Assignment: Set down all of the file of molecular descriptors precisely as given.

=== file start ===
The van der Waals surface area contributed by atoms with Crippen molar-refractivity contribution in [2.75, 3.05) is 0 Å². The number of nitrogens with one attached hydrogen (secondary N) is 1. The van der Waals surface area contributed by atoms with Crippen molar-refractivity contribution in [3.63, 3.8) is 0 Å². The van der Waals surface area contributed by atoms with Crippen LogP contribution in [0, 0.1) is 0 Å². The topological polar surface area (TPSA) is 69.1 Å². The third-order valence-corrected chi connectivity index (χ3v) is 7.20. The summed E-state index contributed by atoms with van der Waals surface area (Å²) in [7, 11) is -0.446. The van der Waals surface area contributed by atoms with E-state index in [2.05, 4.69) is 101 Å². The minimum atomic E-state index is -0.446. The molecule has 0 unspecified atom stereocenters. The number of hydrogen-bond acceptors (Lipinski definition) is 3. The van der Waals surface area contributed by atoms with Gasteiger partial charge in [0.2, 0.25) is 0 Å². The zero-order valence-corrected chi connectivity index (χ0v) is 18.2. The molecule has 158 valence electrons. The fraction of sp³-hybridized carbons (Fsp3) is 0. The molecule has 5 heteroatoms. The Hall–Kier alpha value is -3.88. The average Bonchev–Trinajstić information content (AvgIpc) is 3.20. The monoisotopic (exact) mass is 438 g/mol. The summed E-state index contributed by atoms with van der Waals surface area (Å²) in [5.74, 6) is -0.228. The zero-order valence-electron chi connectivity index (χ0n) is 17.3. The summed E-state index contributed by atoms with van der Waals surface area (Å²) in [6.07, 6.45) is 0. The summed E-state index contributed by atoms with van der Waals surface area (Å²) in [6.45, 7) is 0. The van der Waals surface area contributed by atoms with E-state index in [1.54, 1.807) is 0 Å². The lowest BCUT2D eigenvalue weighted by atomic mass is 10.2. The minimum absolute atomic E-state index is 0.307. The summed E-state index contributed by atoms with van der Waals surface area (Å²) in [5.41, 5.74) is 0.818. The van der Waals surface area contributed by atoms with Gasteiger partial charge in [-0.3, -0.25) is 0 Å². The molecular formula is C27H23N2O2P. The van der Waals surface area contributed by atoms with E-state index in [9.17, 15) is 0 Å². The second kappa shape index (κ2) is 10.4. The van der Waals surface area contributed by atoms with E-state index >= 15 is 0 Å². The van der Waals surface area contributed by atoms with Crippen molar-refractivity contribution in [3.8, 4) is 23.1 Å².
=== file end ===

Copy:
The van der Waals surface area contributed by atoms with Crippen molar-refractivity contribution in [2.75, 3.05) is 0 Å². The number of nitrogens with one attached hydrogen (secondary N) is 1. The van der Waals surface area contributed by atoms with Crippen molar-refractivity contribution in [3.63, 3.8) is 0 Å². The van der Waals surface area contributed by atoms with Crippen LogP contribution in [0, 0.1) is 0 Å². The topological polar surface area (TPSA) is 69.1 Å². The third-order valence-corrected chi connectivity index (χ3v) is 7.20. The summed E-state index contributed by atoms with van der Waals surface area (Å²) in [7, 11) is -0.446. The van der Waals surface area contributed by atoms with E-state index in [2.05, 4.69) is 101 Å². The minimum atomic E-state index is -0.446. The molecule has 0 unspecified atom stereocenters. The number of hydrogen-bond acceptors (Lipinski definition) is 3. The van der Waals surface area contributed by atoms with Gasteiger partial charge in [0.2, 0.25) is 0 Å². The zero-order valence-corrected chi connectivity index (χ0v) is 18.2. The molecule has 158 valence electrons. The fraction of sp³-hybridized carbons (Fsp3) is 0. The molecule has 5 heteroatoms. The Hall–Kier alpha value is -3.88. The average Bonchev–Trinajstić information content (AvgIpc) is 3.20. The monoisotopic (exact) mass is 438 g/mol. The summed E-state index contributed by atoms with van der Waals surface area (Å²) in [5.74, 6) is -0.228. The zero-order valence-electron chi connectivity index (χ0n) is 17.3. The summed E-state index contributed by atoms with van der Waals surface area (Å²) in [6.07, 6.45) is 0. The summed E-state index contributed by atoms with van der Waals surface area (Å²) in [6.45, 7) is 0. The van der Waals surface area contributed by atoms with E-state index in [1.54, 1.807) is 0 Å². The lowest BCUT2D eigenvalue weighted by atomic mass is 10.2. The minimum absolute atomic E-state index is 0.307. The summed E-state index contributed by atoms with van der Waals surface area (Å²) in [5.41, 5.74) is 0.818. The van der Waals surface area contributed by atoms with Gasteiger partial charge in [-0.3, -0.25) is 0 Å². The molecular formula is C27H23N2O2P. The van der Waals surface area contributed by atoms with E-state index in [9.17, 15) is 0 Å². The second kappa shape index (κ2) is 10.4. The van der Waals surface area contributed by atoms with E-state index >= 15 is 0 Å². The van der Waals surface area contributed by atoms with Crippen molar-refractivity contribution in [3.8, 4) is 23.1 Å².